Malaysia’s disruptive technology-driven car will debut in 2020 | Digital Asia
The model is under the new national car project (NNCP) mooted by the country’s Prime Minister.
Its prototype is expected to be rolled out early next year, followed by the real car itself for consumers by 2020, said the Malaysian Industry-Government Group for High Technology (MIGHT) president and chief executive officer.
The government was identifying investors and co-developers for the NNCP, and this was expected to be finalised by year-end, he added.
This new car will use 100 per cent disruptive technology and not follow conventional car manufacturing (methods), members of the media were told recently.
A disruptive technology is one that displaces an established technology and shakes up the industry or a ground-breaking product that creates a completely new industry.
This new platform needs to be developed by a country like Malaysia, which has all the ingredients that can master this technology. The country’s leaders state that it has the raw materials and experience and there is no reason why it shouldn’t build this new car.
Leaders state that it was important for the country to develop and nurture vendors and inspire young people with disruptive technologies, after decades of involvement in the automotive sector.
Malaysia is one of the top nine high-tech manufacturing exporters in the world in terms of capacity and capability and has companies that can contribute technology and components of the car.
According to the report, the government had shortlisted a few partners, while looking at the best platform to use and combined with Malaysian technology (components suppliers and technology makers).
They are refining the prototype and will later explore what kind of series (car category) will be made since developers must be sizeable about it and measure what the country can contribute in terms of local content.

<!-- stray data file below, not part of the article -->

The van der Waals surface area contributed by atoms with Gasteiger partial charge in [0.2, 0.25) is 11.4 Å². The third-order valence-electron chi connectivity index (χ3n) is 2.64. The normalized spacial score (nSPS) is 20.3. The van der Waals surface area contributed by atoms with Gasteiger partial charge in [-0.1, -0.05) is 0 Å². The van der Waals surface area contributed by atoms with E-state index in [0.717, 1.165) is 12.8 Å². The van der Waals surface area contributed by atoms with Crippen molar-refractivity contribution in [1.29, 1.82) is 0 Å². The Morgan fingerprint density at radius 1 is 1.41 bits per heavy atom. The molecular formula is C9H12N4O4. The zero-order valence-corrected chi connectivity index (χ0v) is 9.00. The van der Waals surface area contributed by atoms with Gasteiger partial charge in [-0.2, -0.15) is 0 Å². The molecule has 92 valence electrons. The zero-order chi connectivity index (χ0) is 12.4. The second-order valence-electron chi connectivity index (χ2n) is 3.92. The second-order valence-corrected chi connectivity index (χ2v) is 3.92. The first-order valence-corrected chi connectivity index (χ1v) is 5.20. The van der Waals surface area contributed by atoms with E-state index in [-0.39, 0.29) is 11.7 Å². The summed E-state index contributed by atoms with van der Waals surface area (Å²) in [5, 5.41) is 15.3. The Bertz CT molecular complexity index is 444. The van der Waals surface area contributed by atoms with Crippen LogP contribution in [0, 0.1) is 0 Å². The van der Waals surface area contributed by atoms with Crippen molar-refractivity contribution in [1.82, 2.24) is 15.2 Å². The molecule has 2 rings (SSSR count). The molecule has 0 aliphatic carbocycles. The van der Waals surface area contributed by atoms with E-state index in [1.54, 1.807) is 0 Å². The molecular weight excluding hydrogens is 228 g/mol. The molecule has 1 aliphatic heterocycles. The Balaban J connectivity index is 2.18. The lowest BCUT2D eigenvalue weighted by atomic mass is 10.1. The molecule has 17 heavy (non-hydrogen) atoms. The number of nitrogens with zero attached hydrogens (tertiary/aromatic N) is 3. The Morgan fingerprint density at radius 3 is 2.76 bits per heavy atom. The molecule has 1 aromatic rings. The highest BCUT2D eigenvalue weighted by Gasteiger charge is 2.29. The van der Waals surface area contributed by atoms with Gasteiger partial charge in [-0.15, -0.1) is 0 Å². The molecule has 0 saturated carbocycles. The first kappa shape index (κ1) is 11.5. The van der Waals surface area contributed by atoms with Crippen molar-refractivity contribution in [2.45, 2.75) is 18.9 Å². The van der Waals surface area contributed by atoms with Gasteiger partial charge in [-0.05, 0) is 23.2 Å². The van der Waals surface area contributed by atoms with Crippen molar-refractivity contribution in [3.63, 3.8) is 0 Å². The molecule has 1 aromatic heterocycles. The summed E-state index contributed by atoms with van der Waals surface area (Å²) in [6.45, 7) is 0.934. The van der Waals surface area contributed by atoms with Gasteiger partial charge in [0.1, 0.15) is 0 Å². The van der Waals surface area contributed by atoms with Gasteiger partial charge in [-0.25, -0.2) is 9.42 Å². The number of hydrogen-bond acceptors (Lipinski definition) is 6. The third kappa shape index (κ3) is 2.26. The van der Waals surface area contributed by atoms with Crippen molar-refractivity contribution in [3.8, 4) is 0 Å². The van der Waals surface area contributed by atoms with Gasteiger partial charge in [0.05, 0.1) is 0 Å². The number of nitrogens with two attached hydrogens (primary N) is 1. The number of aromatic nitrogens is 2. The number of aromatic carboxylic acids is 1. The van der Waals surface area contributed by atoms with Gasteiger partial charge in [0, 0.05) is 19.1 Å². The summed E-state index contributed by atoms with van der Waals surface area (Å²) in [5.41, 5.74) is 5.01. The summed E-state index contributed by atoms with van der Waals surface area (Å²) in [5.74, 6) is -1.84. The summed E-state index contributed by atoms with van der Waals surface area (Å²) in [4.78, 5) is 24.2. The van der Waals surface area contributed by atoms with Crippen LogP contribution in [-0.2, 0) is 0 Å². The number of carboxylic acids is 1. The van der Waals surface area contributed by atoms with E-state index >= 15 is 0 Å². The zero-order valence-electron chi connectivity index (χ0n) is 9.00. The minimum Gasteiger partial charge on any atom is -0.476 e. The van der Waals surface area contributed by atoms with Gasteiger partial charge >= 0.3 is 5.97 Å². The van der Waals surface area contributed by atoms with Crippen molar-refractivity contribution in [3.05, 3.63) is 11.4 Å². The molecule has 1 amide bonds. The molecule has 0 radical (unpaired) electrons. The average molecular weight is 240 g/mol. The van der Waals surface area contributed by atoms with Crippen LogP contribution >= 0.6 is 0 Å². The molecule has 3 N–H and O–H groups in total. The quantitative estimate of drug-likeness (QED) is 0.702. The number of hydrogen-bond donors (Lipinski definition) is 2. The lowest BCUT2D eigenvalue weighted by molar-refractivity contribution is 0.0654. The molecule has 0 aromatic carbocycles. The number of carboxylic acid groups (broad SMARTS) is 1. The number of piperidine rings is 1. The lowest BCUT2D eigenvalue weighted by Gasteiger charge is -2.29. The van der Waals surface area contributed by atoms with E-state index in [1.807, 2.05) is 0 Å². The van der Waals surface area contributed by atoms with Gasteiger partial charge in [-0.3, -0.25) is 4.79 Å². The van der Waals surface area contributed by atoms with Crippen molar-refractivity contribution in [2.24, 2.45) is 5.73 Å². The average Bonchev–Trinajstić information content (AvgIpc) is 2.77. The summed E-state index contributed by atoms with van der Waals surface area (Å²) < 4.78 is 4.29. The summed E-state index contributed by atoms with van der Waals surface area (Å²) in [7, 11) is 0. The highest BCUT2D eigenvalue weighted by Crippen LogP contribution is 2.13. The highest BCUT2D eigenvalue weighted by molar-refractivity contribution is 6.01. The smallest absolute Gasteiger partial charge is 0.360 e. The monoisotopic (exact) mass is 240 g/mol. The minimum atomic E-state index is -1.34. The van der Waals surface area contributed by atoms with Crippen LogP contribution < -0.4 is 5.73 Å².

This move is expected to revitalise the national automotive industry and support the parts and components sector that could drive small and medium enterprises.
The content from Malaysian resources will be maximised to the fullest. The aim is to rebuild the capability with existing skills and technology to make the industry competitive; the country is poised to begin building the cars now.
It was noted that it would not be an issue for the country to have a new national car, citing that the administration was looking at private initiative or private participation.
The current technology in the market is relatively inexpensive and will enable the development of a prototype. There are over 20 carmakers in this country, which also has the skills and capabilities to help carmakers to produce cars.
With a complete ecosystem, the government can empower the NNCP with the participation of the private sector, supported by various ministries and government agencies.
The nation’s leaders are looking at technology including energy efficient vehicle or fully electric vehicle and are trying to refine their approach as to what stage the car should be offered.
It is important to note that electronic components, as well as the total car development, will have to be built at the same time as the outer shell of the car.
MIGHT had been involved in automotive development since 1994 to support Malaysia’s Formula One involvement, infusing the technology from the most advanced structure to the conventional car manufacturing.
The NNCP would be developed based on the local market demand. Hence, manufacturers and those involved in the project need to know what kind of cars Malaysians want to drive. They are not starting from zero and will have a complete ecosystem and pull all relevant parties to work as a team for this project.
The capital to develop the NNCP would be dependent on what platform it uses, technology, and feedback from the market, particularly the younger generation. The existing infrastructure will be used to assemble the first batch of cars.